[Tweeters] Starling Mimicry

Rachel Lawson rwlawson at q.com
Wed Jan 6 09:37:27 PST 2016


It’s well known that Mozart had a pet starling that he taught to sing his music.



https://en.wikipedia.org/wiki/Mozart's_starling



Rachel Lawson

rwlawson at q.com

Seattle





From: tweeters-bounces at mailman1.u.washington.edu [mailto:tweeters-bounces at mailman1.u.washington.edu] On Behalf Of Devorah the Ornithologist
Sent: Wednesday, January 6, 2016 2:23 AM
To: Kelly Cassidy
Cc: tweeters at u.washington.edu; Tucker, Trileigh
Subject: Re: [Tweeters] Starling Mimicry



starlings are quite talented mimics of the human voice, too. one long-term experiment along these lines (and also a glimpse into the psychology of these birds) is the delightful and fascinating book, "Arnie, the darling starling" by Margaret Sigl Corbo.





On Tue, Jan 5, 2016 at 10:11 PM, Kelly Cassidy <highsteppe at icloud.com> wrote:

Starlings seem especially adept at 2 or three note, relatively simple calls. They sometimes do a good copy of California Quail in my yard. When I lived in Seattle, it was disconcerting to hear "wigeons" calling from their perches on the utility wires.





Kelly Cassidy

Pullman, WA


On Jan 5, 2016, at 12:06 PM, Tucker, Trileigh <TRI at seattleu.edu> wrote:

Michael,



I’ve been fooled by those guys, I’m embarrassed to say. Unless there was a Bald Eagle flying over our rental house at the same altitude and location every single time we happened to be over there, it must have been the starlings who roost in the nearby tree.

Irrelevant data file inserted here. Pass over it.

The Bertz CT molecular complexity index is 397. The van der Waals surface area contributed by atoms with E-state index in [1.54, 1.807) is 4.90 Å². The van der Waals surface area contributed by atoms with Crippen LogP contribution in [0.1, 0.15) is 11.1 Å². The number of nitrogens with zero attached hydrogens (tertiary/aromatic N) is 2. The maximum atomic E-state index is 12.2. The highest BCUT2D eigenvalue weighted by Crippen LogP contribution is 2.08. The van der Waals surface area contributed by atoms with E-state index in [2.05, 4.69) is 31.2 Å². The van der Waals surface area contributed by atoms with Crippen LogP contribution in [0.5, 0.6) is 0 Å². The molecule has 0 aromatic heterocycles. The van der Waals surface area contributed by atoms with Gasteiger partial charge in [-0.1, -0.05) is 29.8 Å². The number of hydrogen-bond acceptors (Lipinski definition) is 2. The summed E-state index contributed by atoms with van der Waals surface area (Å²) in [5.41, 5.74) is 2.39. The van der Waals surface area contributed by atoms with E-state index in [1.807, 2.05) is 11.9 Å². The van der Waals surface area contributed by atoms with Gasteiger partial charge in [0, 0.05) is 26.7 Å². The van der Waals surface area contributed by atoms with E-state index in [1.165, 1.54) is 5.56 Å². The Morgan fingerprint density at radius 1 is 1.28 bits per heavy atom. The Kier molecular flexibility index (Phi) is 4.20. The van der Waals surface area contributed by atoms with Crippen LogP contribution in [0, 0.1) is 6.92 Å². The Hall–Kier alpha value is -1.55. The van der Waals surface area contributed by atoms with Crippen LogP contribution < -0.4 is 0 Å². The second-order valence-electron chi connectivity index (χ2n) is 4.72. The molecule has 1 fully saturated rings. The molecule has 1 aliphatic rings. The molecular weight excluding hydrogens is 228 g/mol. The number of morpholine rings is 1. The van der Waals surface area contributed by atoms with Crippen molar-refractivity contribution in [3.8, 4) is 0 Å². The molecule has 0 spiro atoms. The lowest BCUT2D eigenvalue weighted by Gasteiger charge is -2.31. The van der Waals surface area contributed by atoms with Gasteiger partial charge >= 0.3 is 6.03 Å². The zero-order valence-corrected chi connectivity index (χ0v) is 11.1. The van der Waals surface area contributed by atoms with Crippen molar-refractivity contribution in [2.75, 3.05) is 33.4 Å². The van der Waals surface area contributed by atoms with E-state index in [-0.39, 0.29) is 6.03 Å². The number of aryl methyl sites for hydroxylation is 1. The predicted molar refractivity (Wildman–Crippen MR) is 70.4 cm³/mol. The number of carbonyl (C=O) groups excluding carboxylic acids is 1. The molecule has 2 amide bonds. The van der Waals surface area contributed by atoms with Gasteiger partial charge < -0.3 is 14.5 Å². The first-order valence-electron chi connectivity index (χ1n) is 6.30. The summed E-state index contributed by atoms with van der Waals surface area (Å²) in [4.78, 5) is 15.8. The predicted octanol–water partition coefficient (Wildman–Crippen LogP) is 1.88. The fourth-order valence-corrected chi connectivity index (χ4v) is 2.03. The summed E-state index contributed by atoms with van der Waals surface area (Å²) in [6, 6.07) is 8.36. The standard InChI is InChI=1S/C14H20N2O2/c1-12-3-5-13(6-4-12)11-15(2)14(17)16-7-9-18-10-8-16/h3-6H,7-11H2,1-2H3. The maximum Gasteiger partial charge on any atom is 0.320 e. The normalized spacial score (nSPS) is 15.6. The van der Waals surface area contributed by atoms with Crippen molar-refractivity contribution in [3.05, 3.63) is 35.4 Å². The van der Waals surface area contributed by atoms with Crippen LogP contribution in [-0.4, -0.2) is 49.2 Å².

Good birding,

Trileigh



~ ~ ~ ~ ~

Trileigh Tucker

Pelly Valley, West Seattle

Natural history blog: naturalpresence <http://naturalpresencearts.com> arts.com <http://naturalpresencearts.com>

Photography: flickr.com/photos/trileigh



From: Michael Brown <michael at flycatcherfile.com>
Date: Monday, January 4, 2016 at 7:51 PM
To: "tweeters at u.washington.edu" <tweeters at u.washington.edu>
Subject: [Tweeters] Starling Mimicry



Hey,



I recently heard what I think was a Starling mimicking a Bald Eagle. I did not actually see the Starling, and there was an eagle in the vicinity. I heard the call, and first thought BAEA. But then I realized it sounded "off." It had that Starling quality to it. Am I crazy, or is this possible?



Michael Brown

Puyallup, WA

michael at flycatcherfile dot com



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Devorah Bennu, PhD
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